Have Questions? We’re Here All Year!
Many clients see their CPAs at tax time, when the main focus is on completing and filing their tax return. As a result, they may not take the opportunity to ask questions about long-term tax planning or about other important financial concerns. The good news is that we are available to you all year. We’re ready when you are to take some time reviewing your financial situation, helping you understand your options and make the best decisions. We’re also here in an emergency to help address unexpected financial concerns. So, give us a call to discuss your important financial issues whenever they arise.
Three Popular Tax Benefits Retroactively Renewed for 2017; IRS Ready to Accept Returns Claiming These Benefits; e-file for Fastest Refunds
IR-2018-33, Feb. 22, 2018
WASHINGTON – The Internal Revenue Service today said that it is ready to process tax year 2017 returns claiming three popular tax benefits recently renewed retroactively into law.
The Bipartisan Budget Act, enacted on Feb. 9, renewed for tax year 2017 a wide range of individual and business tax benefits that had expired at the end of 2016. The IRS has now reprogrammed its processing systems to handle the three benefits most likely to be claimed on returns filed early in the tax season.
As a result, taxpayers can now file returns claiming:
Exclusion from gross income of discharge of qualified principal residence indebtedness (often, foreclosure-related debt forgiveness), claimed on Form 982,
Mortgage insurance premiums treated as qualified residence interest, generally claimed by low- and middle-income filers on Schedule A, and
Deduction for qualified tuition and related expenses claimed on Form 8917.
The IRS is working closely with tax professionals and the tax-preparation industry to ensure that their available software processes can now accommodate these new provisions. As always, filing electronically and choosing direct deposit is the fastest, most accurate and most convenient way to receive a tax refund. Last year, nearly 87 percent of individual returns were filed electronically and nearly 80 percent of refunds were direct deposited.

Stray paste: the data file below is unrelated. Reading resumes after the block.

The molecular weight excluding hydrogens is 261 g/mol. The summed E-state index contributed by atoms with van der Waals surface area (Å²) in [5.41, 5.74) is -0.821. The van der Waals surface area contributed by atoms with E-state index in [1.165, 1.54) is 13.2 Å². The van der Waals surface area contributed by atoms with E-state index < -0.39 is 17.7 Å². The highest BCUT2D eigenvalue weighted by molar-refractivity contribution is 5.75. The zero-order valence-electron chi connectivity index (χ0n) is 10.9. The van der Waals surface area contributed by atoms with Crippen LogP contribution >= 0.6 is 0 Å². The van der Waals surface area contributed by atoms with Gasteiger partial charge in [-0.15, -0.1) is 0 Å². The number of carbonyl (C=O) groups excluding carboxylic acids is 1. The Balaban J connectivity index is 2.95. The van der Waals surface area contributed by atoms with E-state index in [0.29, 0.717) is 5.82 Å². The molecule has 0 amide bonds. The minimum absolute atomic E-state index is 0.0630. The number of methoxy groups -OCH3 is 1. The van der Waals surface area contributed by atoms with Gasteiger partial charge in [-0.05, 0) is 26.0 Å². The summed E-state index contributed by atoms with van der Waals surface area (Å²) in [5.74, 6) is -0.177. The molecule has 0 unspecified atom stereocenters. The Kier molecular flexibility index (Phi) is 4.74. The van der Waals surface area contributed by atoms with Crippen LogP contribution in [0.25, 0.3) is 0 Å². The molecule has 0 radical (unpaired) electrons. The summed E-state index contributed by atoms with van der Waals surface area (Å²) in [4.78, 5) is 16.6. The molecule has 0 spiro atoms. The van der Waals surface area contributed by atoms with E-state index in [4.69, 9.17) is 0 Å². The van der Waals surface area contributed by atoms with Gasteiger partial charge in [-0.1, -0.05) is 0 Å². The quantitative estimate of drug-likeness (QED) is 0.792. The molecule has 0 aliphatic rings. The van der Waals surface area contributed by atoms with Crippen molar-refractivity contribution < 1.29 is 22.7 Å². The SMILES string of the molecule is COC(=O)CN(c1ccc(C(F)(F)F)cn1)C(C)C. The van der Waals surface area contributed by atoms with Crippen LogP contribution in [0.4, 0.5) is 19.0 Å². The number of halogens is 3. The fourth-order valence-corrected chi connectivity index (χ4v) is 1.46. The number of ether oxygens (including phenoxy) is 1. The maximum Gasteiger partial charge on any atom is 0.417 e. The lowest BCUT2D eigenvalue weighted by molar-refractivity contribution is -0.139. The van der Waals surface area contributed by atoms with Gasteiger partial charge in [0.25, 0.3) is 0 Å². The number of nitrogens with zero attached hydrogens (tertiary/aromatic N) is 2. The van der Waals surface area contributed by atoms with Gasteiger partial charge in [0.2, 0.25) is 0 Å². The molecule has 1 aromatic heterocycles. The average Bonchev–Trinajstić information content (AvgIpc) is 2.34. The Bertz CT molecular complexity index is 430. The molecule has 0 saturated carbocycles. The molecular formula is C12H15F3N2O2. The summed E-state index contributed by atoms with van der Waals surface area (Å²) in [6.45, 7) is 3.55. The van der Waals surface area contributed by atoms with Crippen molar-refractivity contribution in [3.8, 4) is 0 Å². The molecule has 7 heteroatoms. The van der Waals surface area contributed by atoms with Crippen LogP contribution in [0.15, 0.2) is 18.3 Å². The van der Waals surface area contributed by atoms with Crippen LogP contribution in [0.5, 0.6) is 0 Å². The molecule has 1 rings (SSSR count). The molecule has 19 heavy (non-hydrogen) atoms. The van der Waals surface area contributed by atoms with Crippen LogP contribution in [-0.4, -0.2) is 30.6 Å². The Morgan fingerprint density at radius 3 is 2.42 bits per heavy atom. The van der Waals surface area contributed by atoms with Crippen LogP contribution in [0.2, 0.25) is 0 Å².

The IRS is continuing to update its systems to handle returns claiming the other tax benefits extended by the new law, enacted on Feb. 9. In general, these benefits affect a smaller number of taxpayers. Taxpayers eligible for these benefits can avoid delays or possibly needing to file an amended return later, by filing after IRS systems have been updated to reflect these changes. Check IRS.gov/Extenders for future updates.
Taxpayers who have already filed their 2017 federal tax return and now wish to claim one of these renewed tax benefits can do so by filing an amended return on Form 1040X. Amended returns cannot be filed electronically and can take up to 16 weeks to process. Visit IRS.gov for details.
Changes are coming!
The TCJA was signed by President Trump on December 22, 2017.
Updated 2018 Withholding Tables Now Available
IR-2018-05, Jan. 11, 2018
WASHINGTON — The Internal Revenue Service released Notice 1036, which updates the income-tax withholding tables for 2018 reflecting changes made by the tax reform legislation enacted last month. This is the first in a series of steps that IRS will take to help improve the accuracy of withholding following major changes made by the new tax law.
The updated withholding information shows the new rates for employers to use during 2018. Employers should begin using the 2018 withholding tables as soon as possible, but not later than Feb. 15, 2018. They should continue to use the 2017 withholding tables until implementing the 2018 withholding tables.
Many employees will begin to see increases in their paychecks to reflect the new law in February. The time it will take for employees to see the changes in their paychecks will vary depending on how quickly the new tables are implemented by their employers and how often they are paid — generally weekly, biweekly or monthly.
More information is available in the Withholding Tables Frequently Asked Questions.
Are you ready for tax time? There are a couple of steps you can take now to alleviate some of the stress of filing your return. Plan to get organized early. Begin by putting together a tax folder with W-2s from your employer, 1099s for other income you may have earned, bank and other financial statements and receipts for things like medical bills and charitable donations.
Once you’ve gathered all your important paperwork, this is a good time to meet with us to talk about changes in your financial situation or in tax laws that may have an effect on your return. Having this discussion early is key to avoiding surprises at tax time and a great time to get started on planning that can potentially minimize your tax bite and strengthen your financial situation.